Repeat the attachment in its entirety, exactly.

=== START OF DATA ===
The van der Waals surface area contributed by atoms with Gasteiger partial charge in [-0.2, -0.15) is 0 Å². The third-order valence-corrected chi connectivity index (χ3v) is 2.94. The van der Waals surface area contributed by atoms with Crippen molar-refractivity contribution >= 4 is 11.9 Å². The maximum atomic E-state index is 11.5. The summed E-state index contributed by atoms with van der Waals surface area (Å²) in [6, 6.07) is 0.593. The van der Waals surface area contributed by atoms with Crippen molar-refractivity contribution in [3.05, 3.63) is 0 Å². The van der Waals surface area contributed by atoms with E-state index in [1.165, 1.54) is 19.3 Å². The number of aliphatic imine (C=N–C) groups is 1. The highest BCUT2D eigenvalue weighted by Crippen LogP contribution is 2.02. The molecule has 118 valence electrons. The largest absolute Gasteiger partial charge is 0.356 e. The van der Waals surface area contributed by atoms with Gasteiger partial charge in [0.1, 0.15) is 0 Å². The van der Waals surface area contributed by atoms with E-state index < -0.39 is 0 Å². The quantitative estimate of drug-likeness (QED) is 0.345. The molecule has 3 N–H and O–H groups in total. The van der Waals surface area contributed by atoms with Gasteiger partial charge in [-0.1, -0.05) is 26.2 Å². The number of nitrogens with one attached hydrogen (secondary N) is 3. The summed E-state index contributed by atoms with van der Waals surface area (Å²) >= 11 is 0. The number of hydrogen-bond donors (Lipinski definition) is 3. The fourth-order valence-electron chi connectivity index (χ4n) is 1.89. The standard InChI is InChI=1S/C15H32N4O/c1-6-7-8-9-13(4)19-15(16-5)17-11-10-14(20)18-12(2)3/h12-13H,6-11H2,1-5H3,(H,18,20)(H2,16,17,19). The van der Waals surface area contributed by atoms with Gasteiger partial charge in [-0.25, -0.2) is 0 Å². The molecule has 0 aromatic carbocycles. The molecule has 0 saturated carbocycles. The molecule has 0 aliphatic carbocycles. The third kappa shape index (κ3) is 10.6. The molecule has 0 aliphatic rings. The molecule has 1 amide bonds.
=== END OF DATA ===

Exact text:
The van der Waals surface area contributed by atoms with Gasteiger partial charge in [-0.2, -0.15) is 0 Å². The third-order valence-corrected chi connectivity index (χ3v) is 2.94. The van der Waals surface area contributed by atoms with Crippen molar-refractivity contribution >= 4 is 11.9 Å². The maximum atomic E-state index is 11.5. The summed E-state index contributed by atoms with van der Waals surface area (Å²) in [6, 6.07) is 0.593. The van der Waals surface area contributed by atoms with Crippen molar-refractivity contribution in [3.05, 3.63) is 0 Å². The van der Waals surface area contributed by atoms with E-state index in [1.165, 1.54) is 19.3 Å². The number of aliphatic imine (C=N–C) groups is 1. The highest BCUT2D eigenvalue weighted by Crippen LogP contribution is 2.02. The molecule has 118 valence electrons. The largest absolute Gasteiger partial charge is 0.356 e. The van der Waals surface area contributed by atoms with Gasteiger partial charge in [0.1, 0.15) is 0 Å². The van der Waals surface area contributed by atoms with E-state index < -0.39 is 0 Å². The quantitative estimate of drug-likeness (QED) is 0.345. The molecule has 3 N–H and O–H groups in total. The van der Waals surface area contributed by atoms with Gasteiger partial charge in [-0.1, -0.05) is 26.2 Å². The number of nitrogens with one attached hydrogen (secondary N) is 3. The summed E-state index contributed by atoms with van der Waals surface area (Å²) >= 11 is 0. The number of hydrogen-bond donors (Lipinski definition) is 3. The fourth-order valence-electron chi connectivity index (χ4n) is 1.89. The standard InChI is InChI=1S/C15H32N4O/c1-6-7-8-9-13(4)19-15(16-5)17-11-10-14(20)18-12(2)3/h12-13H,6-11H2,1-5H3,(H,18,20)(H2,16,17,19). The van der Waals surface area contributed by atoms with Gasteiger partial charge in [-0.25, -0.2) is 0 Å². The molecule has 0 aromatic carbocycles. The molecule has 0 saturated carbocycles. The molecule has 0 aliphatic carbocycles. The third kappa shape index (κ3) is 10.6. The molecule has 0 aliphatic rings. The molecule has 1 amide bonds.